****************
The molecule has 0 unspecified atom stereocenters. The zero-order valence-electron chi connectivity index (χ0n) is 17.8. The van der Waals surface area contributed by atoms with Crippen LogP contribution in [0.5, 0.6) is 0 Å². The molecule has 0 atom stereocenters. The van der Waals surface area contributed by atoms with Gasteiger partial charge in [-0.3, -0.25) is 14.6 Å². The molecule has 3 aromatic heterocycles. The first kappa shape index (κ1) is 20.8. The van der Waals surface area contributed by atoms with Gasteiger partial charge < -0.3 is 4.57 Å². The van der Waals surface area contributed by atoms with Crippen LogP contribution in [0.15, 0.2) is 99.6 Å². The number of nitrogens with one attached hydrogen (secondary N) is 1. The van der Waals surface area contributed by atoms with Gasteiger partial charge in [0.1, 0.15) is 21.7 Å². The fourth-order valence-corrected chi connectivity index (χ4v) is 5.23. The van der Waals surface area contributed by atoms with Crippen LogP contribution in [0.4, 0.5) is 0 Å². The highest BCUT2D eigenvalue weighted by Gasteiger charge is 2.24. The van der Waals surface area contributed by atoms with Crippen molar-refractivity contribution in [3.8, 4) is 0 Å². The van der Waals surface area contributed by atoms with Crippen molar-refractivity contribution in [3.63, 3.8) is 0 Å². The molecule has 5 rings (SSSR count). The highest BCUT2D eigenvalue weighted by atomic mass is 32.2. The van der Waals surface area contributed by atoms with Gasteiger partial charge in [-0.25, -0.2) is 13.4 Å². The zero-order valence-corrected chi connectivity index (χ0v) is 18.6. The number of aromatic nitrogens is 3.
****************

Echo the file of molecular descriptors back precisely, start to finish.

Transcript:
The molecule has 0 unspecified atom stereocenters. The zero-order valence-electron chi connectivity index (χ0n) is 17.8. The van der Waals surface area contributed by atoms with Crippen LogP contribution in [0.5, 0.6) is 0 Å². The molecule has 0 atom stereocenters. The van der Waals surface area contributed by atoms with Gasteiger partial charge in [-0.3, -0.25) is 14.6 Å². The molecule has 3 aromatic heterocycles. The first kappa shape index (κ1) is 20.8. The van der Waals surface area contributed by atoms with Gasteiger partial charge < -0.3 is 4.57 Å². The van der Waals surface area contributed by atoms with Crippen LogP contribution in [0.15, 0.2) is 99.6 Å². The number of nitrogens with one attached hydrogen (secondary N) is 1. The van der Waals surface area contributed by atoms with Gasteiger partial charge in [0.1, 0.15) is 21.7 Å². The fourth-order valence-corrected chi connectivity index (χ4v) is 5.23. The van der Waals surface area contributed by atoms with Crippen LogP contribution in [0.4, 0.5) is 0 Å². The highest BCUT2D eigenvalue weighted by Gasteiger charge is 2.24. The van der Waals surface area contributed by atoms with Crippen molar-refractivity contribution in [3.8, 4) is 0 Å². The van der Waals surface area contributed by atoms with Crippen molar-refractivity contribution in [3.63, 3.8) is 0 Å². The molecule has 5 rings (SSSR count). The highest BCUT2D eigenvalue weighted by atomic mass is 32.2. The van der Waals surface area contributed by atoms with Gasteiger partial charge in [-0.25, -0.2) is 13.4 Å². The zero-order valence-corrected chi connectivity index (χ0v) is 18.6. The number of aromatic nitrogens is 3.